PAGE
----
What Is a Mallory-Weiss Tear?

Medically Reviewed by Poonam Sachdev on November 23, 2021

A Mallory-Weiss tear (also known as Mallory-Weiss syndrome) happens when part of your lower esophagus tears. The esophagus is an essential part of your digestive system. It’s made of tissue that forms a hollow tube and connects the back of your throat to your stomach, using rhythmic muscle contractions to transport your food.

Internal bleeding from Mallory-Weiss tears can cause many different and potentially serious health problems. Here is what you should know about Mallory-Weiss tears, the symptoms they cause, and how they can be diagnosed and treated.

What Are the Causes of a Mallory-Weiss Tear?

Mallory-Weiss syndrome occurs when strong pressure in your abdomen tears the tissue in your lower esophagus. The most common cause of Mallory-Weiss tears is frequent or violent vomiting and coughing.

Some other possible Mallory-Weiss tear causes are:

  • Childbirth
  • Inflammation in your stomach lining or esophagus
  • Chronic hiccups
  • Chest or abdominal trauma
  • Heavy lifting
  • Chemotherapy
  • Hiatal hernia (when your stomach pushes up through muscles that separate your chest and abdomen)

What Are the Symptoms of a Mallory-Weiss Tear?

Mallory-Weiss tears cause internal bleeding in your lower esophagus. These tears can have a variety of symptoms such as:

  • Chest or abdominal pain
  • Vomiting blood that is either bright red or dark-colored and looks like coffee grounds
  • Bloody stools
  • Stools that look black or tarry
  • Diarrhea
  • Pale skin
  • Feeling faint, weak, or dizzy
  • Feeling out of breath

Mallory-Weiss tears cause up to 15% of reported upper gastrointestinal bleeding, and many more people are likely to have mild tears that go undiagnosed. In mild cases, untreated Mallory-Weiss tears can cause anemia, extreme tiredness (fatigue), and shortness of breath. 

Some people with Mallory-Weiss syndrome might not feel any pain but still have severe internal bleeding. Untreated severe Mallory-Weiss syndrome can cause low blood pressure, a racing pulse, difficulty producing urine, and shock

If you are vomiting blood, passing bloody stools, or have any other symptoms of a Mallory-Weiss tear, it is important to call your doctor and get medical help as soon as possible. 

How Are Mallory-Weiss Tears Diagnosed?

Doctors can diagnose Mallory-Weiss tears by asking you about your symptoms and doing some tests to check for the condition. 

Mallory-Weiss tears cause internal bleeding, so your doctor will usually check for signs of blood in your stool. They may also want to use an endoscope to look inside your esophagus for signs of tearing. The endoscope is a long tube that is inserted into your mouth and down your esophagus. It has a special camera attached that lets your doctor see any internal tears or bleeding.

What Is the Treatment for a Mallory-Weiss Tear?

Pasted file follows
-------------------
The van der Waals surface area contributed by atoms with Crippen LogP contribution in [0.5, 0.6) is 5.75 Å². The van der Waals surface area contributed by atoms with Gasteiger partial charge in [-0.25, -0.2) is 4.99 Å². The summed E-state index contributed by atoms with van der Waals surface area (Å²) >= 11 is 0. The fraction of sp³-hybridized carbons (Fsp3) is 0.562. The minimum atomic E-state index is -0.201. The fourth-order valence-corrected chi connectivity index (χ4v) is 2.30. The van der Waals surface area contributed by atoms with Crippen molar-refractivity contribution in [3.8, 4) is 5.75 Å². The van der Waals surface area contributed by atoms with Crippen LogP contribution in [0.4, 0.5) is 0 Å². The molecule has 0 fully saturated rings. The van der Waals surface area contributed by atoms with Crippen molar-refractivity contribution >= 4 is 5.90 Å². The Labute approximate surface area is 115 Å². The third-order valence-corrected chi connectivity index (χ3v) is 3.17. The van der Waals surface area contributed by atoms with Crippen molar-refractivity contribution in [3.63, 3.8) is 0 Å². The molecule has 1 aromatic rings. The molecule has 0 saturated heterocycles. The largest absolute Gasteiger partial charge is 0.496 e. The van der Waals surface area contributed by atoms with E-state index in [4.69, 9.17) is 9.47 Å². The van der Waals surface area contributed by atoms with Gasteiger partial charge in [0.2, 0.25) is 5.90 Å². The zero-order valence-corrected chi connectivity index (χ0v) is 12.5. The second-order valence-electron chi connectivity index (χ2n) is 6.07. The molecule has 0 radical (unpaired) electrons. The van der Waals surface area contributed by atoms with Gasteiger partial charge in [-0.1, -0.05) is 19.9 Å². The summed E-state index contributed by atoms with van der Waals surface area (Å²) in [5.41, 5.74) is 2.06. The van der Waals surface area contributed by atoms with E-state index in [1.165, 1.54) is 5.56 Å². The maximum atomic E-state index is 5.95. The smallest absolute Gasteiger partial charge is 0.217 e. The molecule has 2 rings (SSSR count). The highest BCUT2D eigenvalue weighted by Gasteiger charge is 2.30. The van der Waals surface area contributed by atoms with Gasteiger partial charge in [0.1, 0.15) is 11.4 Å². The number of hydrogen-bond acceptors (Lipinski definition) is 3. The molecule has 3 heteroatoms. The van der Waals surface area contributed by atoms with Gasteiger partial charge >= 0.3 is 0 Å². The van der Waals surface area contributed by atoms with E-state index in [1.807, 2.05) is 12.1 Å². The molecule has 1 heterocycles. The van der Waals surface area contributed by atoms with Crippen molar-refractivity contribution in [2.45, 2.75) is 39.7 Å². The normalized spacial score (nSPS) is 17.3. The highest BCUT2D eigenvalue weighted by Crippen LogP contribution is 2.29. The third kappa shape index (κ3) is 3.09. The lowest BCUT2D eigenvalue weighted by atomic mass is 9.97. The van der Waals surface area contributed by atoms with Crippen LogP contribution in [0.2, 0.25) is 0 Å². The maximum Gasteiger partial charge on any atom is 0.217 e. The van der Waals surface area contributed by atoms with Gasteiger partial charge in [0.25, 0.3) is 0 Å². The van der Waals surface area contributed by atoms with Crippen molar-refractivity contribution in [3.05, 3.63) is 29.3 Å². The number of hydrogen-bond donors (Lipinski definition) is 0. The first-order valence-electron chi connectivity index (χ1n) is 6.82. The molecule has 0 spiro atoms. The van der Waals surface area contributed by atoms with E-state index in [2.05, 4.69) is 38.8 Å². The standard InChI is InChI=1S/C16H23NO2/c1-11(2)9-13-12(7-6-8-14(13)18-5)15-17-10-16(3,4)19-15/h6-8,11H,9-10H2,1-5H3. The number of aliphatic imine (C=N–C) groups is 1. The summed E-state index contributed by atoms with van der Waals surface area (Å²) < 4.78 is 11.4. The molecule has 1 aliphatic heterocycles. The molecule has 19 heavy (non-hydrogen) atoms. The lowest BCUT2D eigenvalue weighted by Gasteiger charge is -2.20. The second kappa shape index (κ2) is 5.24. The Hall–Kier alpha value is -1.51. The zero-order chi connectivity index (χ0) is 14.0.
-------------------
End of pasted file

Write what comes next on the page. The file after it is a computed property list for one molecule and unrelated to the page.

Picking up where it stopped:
Around 80% to 90% of Mallory-Weiss tears will heal on their own without any special medical treatment. 

If you have a Mallory-Weiss tear, your doctor might want you to take medication to help lower your stomach acid so that your body can heal more effectively. 

If your bleeding doesn’t stop on its own or is severe, your doctor might suggest a few different treatments depending on your condition. Some possible Mallory-Weiss tear treatment options are:

  • Sealing the tears. An endoscope (a long tube with an attached camera) lets doctors see and seal any tears you might have. Tears are sealed with cauterization methods that use heat or chemicals, or with electrical currents (electrocoagulation).
  • Applying direct pressure to the tears. Doctors use a special catheter with an inflatable balloon. After the catheter is inserted into your esophagus, the balloon is inflated. Pressure on the tears from the balloon helps stop the bleeding.
  • Repairing the tears surgically. Surgery is usually the last resort for Mallory-Weiss tears that will not stop bleeding. It is usually not performed unless other forms of less invasive treatment don’t work.

Depending on the severity of your Mallory-Weiss tear, you might need other treatments such as blood transfusions or medications to control your bleeding, blood pressure, and any pain you might feel.

Who Is at Risk of Mallory-Weiss Tears?

Many people with Mallory-Weiss syndrome are adults between ages 50 and 60, but it can affect people of all ages, including children. 

Men are more than twice as likely to have a Mallory-Weiss tear than women. 

Drinking alcohol can increase your risk for vomiting, which in turn increases your chance of contracting Mallory-Weiss syndrome. An estimated 50% to 70% of people with Mallory-Weiss tears have a history of drinking excessive amounts of alcohol.

Can Mallory-Weiss Tears Be Prevented?

The most common causes of Mallory-Weiss tears are frequent and severe vomiting and coughing. You can lower your risk of Mallory-Weiss syndrome by limiting how much alcohol you drink, quitting smoking, and avoiding other things that might make you vomit or cough.

Show Sources


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Johns Hopkins Medicine: “Mallory-Weiss Tear.”

Mayo Clinic: “Hiatal hernia.”

Medscape: “Mallory-Weiss Tear Overview of Mallory-Weiss Syndrome.”

Merck Manuals: “Overview of the Esophagus."

National Organization for Rare Disorders: “Mallory Weiss Syndrome.”

Rawla, P. StatPearls, “Mallory Weiss Syndrome.”

UpToDate: “Mallory-Weiss syndrome.”

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